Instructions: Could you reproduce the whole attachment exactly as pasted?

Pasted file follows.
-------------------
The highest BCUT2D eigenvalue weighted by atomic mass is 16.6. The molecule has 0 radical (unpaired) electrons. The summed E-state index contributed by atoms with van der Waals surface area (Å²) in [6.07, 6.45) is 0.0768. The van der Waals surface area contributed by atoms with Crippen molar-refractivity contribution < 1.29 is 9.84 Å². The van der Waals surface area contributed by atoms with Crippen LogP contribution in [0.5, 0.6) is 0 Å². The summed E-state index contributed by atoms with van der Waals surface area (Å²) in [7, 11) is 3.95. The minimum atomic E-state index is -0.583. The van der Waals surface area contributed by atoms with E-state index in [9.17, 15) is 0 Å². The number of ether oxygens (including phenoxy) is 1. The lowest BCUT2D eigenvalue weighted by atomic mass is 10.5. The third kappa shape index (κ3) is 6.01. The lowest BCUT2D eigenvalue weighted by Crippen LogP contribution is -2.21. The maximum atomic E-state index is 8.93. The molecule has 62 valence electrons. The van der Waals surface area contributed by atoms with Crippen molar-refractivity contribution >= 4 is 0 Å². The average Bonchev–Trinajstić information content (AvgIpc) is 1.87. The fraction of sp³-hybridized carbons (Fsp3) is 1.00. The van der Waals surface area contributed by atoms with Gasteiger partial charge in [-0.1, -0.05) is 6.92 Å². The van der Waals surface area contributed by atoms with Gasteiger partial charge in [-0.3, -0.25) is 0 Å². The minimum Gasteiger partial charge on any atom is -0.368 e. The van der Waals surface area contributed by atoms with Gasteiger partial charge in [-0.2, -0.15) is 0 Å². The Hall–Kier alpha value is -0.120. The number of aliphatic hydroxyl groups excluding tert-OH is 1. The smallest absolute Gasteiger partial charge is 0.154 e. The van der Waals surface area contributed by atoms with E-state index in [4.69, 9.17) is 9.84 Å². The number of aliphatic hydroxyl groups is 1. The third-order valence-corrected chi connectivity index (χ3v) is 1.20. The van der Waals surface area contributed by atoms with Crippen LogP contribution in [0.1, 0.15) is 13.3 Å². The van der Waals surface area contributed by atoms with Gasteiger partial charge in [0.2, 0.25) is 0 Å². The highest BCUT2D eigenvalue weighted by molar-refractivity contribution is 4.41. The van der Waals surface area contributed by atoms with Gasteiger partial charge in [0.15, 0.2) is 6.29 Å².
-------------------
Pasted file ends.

The highest BCUT2D eigenvalue weighted by atomic mass is 16.6. The molecule has 0 radical (unpaired) electrons. The summed E-state index contributed by atoms with van der Waals surface area (Å²) in [6.07, 6.45) is 0.0768. The van der Waals surface area contributed by atoms with Crippen molar-refractivity contribution < 1.29 is 9.84 Å². The van der Waals surface area contributed by atoms with Crippen LogP contribution in [0.5, 0.6) is 0 Å². The summed E-state index contributed by atoms with van der Waals surface area (Å²) in [7, 11) is 3.95. The minimum atomic E-state index is -0.583. The van der Waals surface area contributed by atoms with E-state index in [9.17, 15) is 0 Å². The number of ether oxygens (including phenoxy) is 1. The lowest BCUT2D eigenvalue weighted by atomic mass is 10.5. The third kappa shape index (κ3) is 6.01. The lowest BCUT2D eigenvalue weighted by Crippen LogP contribution is -2.21. The maximum atomic E-state index is 8.93. The molecule has 62 valence electrons. The van der Waals surface area contributed by atoms with Crippen molar-refractivity contribution >= 4 is 0 Å². The average Bonchev–Trinajstić information content (AvgIpc) is 1.87. The fraction of sp³-hybridized carbons (Fsp3) is 1.00. The van der Waals surface area contributed by atoms with Gasteiger partial charge in [-0.1, -0.05) is 6.92 Å². The van der Waals surface area contributed by atoms with Gasteiger partial charge in [-0.3, -0.25) is 0 Å². The minimum Gasteiger partial charge on any atom is -0.368 e. The van der Waals surface area contributed by atoms with Gasteiger partial charge in [-0.2, -0.15) is 0 Å². The Hall–Kier alpha value is -0.120. The number of aliphatic hydroxyl groups excluding tert-OH is 1. The smallest absolute Gasteiger partial charge is 0.154 e. The van der Waals surface area contributed by atoms with E-state index in [4.69, 9.17) is 9.84 Å². The number of aliphatic hydroxyl groups is 1. The third-order valence-corrected chi connectivity index (χ3v) is 1.20. The van der Waals surface area contributed by atoms with Crippen LogP contribution in [0.1, 0.15) is 13.3 Å². The van der Waals surface area contributed by atoms with Gasteiger partial charge in [0.2, 0.25) is 0 Å². The highest BCUT2D eigenvalue weighted by molar-refractivity contribution is 4.41. The van der Waals surface area contributed by atoms with Gasteiger partial charge in [0.15, 0.2) is 6.29 Å².